"John’s values, determination and commitment shine through this book. Communities in Birmingham were richer because of him and I recall his work with great admiration and gratitude." — Estelle Morris, former Secretary of State for Education

My Homeland and the Wide World

A Life Journey Through Education, Culture and Faith

John Ray

 “John’s courage, wisdom and wit shine through this book. In always seeking to see himself through the eyes of the ‘other’ he offers us hope in our turbulent times.”

Shuguftah Quddoos, Sheriff of Nottingham

“John Ray’s wisdom comes from living a very full life in three different countries. Having grown up and started teaching in the UK, he’s honest about his struggles to understand another culture in Pakistan. John’s story raises huge questions about how Christians and Muslims can and should live and work together in our very secular society today.”

Colin Chapman, formerly lecturer in Islamic Studies at the Near East School of Theology

“John Ray OBE tells his remarkable story through his disarmingly playful and optimistic recollections of his own childhood and the four schools he helped shape or lead. . .  Ray’s story shows that building the most purposeful schools requires the kind of foundations that come from strong values, and thoughtful, responsible adventuring.” — Tim Boyes – CEO, Birmingham Education Partnership

After John Ray’s experiences related in his 2018 Twenty-Five Years in Kashmir, comes this more general reflection on an eventful life. The author watched the Battle of Britain from a Surrey field as a twelve-year-old and during his schooldays cycled the length and breadth of England when unpoisoned hedgerows were still full of flowers. This was his homeland.

Student years at St Andrews inspired a love of mountains, then came a ‘surprising National Service’ beside the Russian zone in Austria and a job initiating mountain expeditions at Gordonstoun. Next, in northern Pakistan, culture shock led to finding faith, and to meeting Catherine, a Scottish medical missionary. Their family home was to be across more mountains, in Srinagar, capital of Kashmir.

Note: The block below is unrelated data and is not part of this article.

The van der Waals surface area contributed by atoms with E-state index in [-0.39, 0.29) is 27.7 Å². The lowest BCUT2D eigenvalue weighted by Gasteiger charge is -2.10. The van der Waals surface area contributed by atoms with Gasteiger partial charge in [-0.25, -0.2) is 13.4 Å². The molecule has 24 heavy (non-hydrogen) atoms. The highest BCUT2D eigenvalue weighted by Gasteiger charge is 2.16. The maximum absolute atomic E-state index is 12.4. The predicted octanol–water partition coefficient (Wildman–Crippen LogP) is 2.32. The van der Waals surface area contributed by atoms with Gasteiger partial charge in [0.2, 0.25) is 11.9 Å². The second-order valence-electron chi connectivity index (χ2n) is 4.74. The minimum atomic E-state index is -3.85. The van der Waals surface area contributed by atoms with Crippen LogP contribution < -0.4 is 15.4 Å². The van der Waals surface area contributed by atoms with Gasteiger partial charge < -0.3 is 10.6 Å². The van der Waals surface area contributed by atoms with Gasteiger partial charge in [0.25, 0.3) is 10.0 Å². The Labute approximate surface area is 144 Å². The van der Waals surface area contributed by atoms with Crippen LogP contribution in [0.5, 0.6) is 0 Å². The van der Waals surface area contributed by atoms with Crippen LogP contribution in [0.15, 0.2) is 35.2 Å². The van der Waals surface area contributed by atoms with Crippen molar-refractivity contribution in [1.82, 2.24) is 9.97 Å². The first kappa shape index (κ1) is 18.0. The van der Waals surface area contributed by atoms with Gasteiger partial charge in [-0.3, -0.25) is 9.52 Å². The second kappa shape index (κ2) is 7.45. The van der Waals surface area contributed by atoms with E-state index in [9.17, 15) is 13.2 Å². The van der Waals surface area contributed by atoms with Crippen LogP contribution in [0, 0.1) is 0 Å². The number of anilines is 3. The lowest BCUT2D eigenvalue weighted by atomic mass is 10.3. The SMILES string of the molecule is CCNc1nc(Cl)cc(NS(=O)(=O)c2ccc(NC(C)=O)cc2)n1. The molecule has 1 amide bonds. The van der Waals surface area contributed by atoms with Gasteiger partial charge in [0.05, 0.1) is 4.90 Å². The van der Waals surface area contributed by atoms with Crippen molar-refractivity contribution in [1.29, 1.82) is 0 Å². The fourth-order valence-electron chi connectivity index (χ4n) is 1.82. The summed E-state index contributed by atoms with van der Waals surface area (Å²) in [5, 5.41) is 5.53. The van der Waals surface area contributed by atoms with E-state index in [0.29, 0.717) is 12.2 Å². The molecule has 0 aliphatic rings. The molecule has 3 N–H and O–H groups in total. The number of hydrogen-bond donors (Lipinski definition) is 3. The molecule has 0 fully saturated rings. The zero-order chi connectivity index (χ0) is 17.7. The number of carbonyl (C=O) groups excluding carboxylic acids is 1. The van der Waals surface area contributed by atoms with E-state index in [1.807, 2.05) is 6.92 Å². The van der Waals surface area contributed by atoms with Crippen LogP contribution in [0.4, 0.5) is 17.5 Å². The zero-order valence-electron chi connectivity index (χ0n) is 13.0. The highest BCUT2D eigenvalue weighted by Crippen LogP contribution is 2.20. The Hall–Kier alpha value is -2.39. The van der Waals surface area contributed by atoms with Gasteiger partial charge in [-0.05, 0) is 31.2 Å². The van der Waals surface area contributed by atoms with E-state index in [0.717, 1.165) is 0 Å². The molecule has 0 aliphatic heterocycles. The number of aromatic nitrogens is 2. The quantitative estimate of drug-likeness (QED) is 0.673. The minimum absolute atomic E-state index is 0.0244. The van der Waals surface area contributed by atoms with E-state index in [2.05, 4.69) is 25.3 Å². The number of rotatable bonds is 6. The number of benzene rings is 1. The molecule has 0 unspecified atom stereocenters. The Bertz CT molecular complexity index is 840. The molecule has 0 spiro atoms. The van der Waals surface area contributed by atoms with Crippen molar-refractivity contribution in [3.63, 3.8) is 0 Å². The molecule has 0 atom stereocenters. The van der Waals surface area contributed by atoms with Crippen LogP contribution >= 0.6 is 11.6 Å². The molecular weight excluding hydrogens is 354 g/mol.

As Principal of Srinagar’s leading school, John Ray also found himself ‘Unofficial Correspondent’ to the British High Commission in New Delhi. His life became yet more crowded when ordained, but it was the arrival in Kashmir, bedraggled and drug doped, of the hippies, and a friend’s question – ‘What has happened to England?’ – that turned him towards multicultural Birmingham, to Muslim Sparkhill, and to relating to all in schools, churches and charities.

Now from the tranquility of a Yorkshire village the author considers the contested legacy of the 1960s ‘freedoms’ in Britain today. Those who have deeply influenced him include especially Dr Erich Meissner, Gordonstoun’s philosopher-historian, and Bishop Lessie Newbigin. In the face of new monsters such as climate change and Artificial Intelligence he finds grounds for hope for his grandchildren and future generations in his faith.

John Ray’s long career in education earned him an OBE in 1979. After many years abroad in South Asia, he is spending his retirement in Yorkshire.

£9.99 pb

Buy now

February 2024

128 pp, 12 illus

ISBN: 9781909930872